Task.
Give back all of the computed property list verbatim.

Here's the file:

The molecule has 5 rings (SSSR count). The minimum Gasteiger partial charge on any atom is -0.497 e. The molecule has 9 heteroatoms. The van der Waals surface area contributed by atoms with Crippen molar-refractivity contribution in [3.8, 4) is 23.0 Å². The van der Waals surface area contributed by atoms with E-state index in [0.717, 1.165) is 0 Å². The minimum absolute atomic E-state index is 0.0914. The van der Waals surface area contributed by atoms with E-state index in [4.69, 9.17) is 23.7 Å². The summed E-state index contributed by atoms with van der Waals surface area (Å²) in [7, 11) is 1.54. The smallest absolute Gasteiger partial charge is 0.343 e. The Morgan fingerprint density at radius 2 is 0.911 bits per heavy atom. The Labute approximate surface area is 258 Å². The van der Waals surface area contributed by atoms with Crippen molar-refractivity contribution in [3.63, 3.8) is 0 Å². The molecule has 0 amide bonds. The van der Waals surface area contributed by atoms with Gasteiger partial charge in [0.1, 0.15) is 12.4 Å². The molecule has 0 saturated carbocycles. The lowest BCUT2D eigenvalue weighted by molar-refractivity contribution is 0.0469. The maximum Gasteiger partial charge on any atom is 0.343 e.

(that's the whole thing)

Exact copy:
The molecule has 5 rings (SSSR count). The minimum Gasteiger partial charge on any atom is -0.497 e. The molecule has 9 heteroatoms. The van der Waals surface area contributed by atoms with Crippen molar-refractivity contribution in [3.8, 4) is 23.0 Å². The van der Waals surface area contributed by atoms with E-state index in [0.717, 1.165) is 0 Å². The minimum absolute atomic E-state index is 0.0914. The van der Waals surface area contributed by atoms with E-state index in [4.69, 9.17) is 23.7 Å². The summed E-state index contributed by atoms with van der Waals surface area (Å²) in [7, 11) is 1.54. The smallest absolute Gasteiger partial charge is 0.343 e. The Morgan fingerprint density at radius 2 is 0.911 bits per heavy atom. The Labute approximate surface area is 258 Å². The van der Waals surface area contributed by atoms with Crippen molar-refractivity contribution in [3.63, 3.8) is 0 Å². The molecule has 0 amide bonds. The van der Waals surface area contributed by atoms with Gasteiger partial charge in [0.1, 0.15) is 12.4 Å². The molecule has 0 saturated carbocycles. The lowest BCUT2D eigenvalue weighted by molar-refractivity contribution is 0.0469. The maximum Gasteiger partial charge on any atom is 0.343 e.